Chamisa calls for full dollarisation to deal with inflation


Movement for Democratic Change leader Nelson Chamisa today said Zimbabwe should go back to full dollarisation to curb “ravaging inflation” because the Zimbabwe dollar cannot sustain itself.

Inflation hit 676.39% in March up from 540.16% in February. Month-on-month inflation almost doubled from 13.52% in February to 26.59% in March.

Critics, however, believe it is much higher with American economist Steve Hanke saying it is at 926%.

In a tweet this morning, Chamisa said the latest official figures from the government show that:

“1.Authorities have lost the battle on inflation &will not win it;

“2.With ravaging inflation, the Zim dollar can’t sustain itself since it’s losing value & its key function..Store of value

“3.The solution is full dollarisation from inflation perspective.”

Magwade said that while he fully supported Chamisa he believed Zimbabwe still needs its own currency.

ChariWalter asked: “What’s next after dollarisation? is it the only solution without production, production and production.”

Chimoto chipped in: “Are you aware that the world is shifting away from the dollar? Do we have the USD in abundance for full transaction by general public?”

Tchasura said: “Dollarisation without grants, FDI and Donor funding coming is not a solutions. Dollarisation without policy change will not work. Dollarisation without export will not work.”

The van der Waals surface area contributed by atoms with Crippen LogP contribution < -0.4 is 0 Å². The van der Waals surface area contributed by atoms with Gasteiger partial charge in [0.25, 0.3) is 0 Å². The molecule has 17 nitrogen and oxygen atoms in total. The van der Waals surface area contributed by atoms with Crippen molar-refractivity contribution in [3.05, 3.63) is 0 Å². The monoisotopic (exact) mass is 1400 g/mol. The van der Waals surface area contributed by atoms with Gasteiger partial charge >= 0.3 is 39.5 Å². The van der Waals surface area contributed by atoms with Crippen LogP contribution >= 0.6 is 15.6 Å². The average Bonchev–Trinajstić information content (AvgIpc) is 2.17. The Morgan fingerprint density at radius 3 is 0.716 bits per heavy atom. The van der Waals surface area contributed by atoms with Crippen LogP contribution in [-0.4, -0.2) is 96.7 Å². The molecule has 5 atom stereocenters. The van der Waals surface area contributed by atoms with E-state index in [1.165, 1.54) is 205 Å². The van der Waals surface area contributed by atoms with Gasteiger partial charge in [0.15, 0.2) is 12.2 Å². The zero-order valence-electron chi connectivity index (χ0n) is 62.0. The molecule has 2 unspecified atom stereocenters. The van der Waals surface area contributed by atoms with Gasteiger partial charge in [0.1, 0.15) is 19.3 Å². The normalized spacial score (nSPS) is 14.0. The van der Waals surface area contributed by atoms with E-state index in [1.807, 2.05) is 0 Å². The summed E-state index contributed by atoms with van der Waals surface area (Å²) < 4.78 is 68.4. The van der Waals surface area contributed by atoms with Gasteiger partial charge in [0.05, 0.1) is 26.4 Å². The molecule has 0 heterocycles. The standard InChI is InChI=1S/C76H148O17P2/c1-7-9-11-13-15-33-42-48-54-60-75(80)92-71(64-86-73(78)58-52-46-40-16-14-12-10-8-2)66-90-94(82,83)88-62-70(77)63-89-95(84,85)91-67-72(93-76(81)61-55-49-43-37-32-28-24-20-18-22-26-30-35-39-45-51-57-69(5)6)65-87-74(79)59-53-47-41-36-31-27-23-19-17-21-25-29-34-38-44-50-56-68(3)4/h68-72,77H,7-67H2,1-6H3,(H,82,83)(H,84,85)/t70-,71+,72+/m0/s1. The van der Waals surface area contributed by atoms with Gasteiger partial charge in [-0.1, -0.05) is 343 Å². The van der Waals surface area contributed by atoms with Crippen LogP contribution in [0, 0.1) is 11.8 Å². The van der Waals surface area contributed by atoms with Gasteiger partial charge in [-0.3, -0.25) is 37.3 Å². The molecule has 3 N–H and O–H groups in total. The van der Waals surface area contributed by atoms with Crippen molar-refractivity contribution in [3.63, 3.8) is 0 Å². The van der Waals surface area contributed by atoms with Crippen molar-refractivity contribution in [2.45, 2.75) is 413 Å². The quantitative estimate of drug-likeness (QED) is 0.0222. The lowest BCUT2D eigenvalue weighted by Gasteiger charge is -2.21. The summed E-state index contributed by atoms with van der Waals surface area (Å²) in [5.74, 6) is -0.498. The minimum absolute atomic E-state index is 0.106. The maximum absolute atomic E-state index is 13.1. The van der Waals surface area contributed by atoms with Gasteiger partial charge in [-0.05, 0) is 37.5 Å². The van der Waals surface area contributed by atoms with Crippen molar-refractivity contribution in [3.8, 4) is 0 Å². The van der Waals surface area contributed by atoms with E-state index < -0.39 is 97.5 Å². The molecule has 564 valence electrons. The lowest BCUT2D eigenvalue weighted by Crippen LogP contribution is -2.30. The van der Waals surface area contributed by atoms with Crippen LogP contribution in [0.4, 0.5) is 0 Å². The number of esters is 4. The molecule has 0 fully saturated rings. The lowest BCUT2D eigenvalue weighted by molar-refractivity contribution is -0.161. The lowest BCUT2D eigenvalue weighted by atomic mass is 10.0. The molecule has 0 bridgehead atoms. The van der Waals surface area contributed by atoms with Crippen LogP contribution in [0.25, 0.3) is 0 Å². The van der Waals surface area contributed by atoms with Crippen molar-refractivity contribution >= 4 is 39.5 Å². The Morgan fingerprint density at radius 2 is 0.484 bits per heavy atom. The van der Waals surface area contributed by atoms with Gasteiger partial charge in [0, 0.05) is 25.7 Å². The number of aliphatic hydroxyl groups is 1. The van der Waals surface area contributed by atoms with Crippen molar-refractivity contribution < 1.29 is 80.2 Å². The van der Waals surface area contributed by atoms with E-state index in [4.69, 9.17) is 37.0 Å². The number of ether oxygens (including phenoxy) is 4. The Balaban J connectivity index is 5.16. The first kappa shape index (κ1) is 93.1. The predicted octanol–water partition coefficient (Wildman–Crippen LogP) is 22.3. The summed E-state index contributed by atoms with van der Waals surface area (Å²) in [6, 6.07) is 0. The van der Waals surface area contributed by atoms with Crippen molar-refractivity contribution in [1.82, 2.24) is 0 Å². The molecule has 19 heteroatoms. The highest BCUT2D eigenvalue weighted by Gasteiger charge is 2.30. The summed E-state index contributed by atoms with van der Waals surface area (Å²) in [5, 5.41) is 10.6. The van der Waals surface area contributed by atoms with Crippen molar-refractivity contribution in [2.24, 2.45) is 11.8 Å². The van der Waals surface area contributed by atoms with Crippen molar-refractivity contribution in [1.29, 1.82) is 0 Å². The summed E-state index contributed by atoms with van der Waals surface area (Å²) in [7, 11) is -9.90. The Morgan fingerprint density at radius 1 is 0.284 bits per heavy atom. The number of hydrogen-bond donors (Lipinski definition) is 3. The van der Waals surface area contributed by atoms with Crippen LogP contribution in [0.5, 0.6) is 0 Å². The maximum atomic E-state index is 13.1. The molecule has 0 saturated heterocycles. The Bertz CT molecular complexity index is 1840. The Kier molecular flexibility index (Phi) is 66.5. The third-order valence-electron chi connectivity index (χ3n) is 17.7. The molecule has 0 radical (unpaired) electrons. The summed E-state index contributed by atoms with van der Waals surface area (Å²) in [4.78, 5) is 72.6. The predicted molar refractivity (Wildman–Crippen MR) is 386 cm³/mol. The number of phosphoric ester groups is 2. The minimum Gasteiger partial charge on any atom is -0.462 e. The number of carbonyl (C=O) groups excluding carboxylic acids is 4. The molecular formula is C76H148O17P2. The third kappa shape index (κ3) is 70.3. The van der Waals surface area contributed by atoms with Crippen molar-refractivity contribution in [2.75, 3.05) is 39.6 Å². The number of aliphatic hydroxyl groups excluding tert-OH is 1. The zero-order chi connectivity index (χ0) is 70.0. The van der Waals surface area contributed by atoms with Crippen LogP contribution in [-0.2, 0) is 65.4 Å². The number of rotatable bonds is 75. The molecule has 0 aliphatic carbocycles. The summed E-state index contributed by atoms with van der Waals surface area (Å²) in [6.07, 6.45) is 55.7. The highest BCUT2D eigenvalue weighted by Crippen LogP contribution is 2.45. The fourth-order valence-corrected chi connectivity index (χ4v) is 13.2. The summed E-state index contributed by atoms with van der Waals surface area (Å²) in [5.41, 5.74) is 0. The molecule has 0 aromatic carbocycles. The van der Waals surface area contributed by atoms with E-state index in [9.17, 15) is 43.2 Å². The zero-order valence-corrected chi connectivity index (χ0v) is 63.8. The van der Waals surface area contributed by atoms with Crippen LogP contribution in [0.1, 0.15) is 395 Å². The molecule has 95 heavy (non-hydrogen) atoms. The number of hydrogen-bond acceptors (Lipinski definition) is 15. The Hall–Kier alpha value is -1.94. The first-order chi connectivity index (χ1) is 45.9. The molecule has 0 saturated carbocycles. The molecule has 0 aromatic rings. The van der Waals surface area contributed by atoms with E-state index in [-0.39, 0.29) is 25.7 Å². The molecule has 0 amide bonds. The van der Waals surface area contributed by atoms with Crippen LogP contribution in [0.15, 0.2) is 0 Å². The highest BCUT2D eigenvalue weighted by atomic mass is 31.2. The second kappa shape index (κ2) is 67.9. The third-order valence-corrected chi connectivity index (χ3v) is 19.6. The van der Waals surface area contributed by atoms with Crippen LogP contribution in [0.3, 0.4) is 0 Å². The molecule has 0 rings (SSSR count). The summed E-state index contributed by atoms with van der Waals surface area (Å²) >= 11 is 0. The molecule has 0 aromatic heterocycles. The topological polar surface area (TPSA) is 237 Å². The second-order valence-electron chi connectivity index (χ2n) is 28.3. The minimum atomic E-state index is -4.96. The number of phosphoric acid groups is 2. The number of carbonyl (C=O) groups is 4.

Ramsey Tynash said it was better to adopt the South African rand because Zimbabwe had direct trade with Pretoria.

“Iro Dhora$ reAmerica morida zvisingaiti. Manje mukaDhoraraiza todzokazve here Paya pekuti inotoshaikwa futi Mari yacho…I prefer the rand because we have direct commerce with SA….so it won’t be as scarce as the Dhora$ hameno,” he tweeted.

Kidd Charehwa differed. He argued: “Dollarisation is not the solution..we need to address the underlying structural issues around how prices are set,how public Fin is conducted, SOEs,Fin sector regulation ,labour market rules & social safety net & institutions.. boost productivity thru supply side interventions.”

The government says it will not back down on de-dollarisation but this will take time. It has given itself five years to do that.


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Charles Rukuni
The Insider is a political and business bulletin about Zimbabwe, edited by Charles Rukuni. Founded in 1990, it was a printed 12-page subscription only newsletter until 2003 when Zimbabwe's hyper-inflation made it impossible to continue printing.


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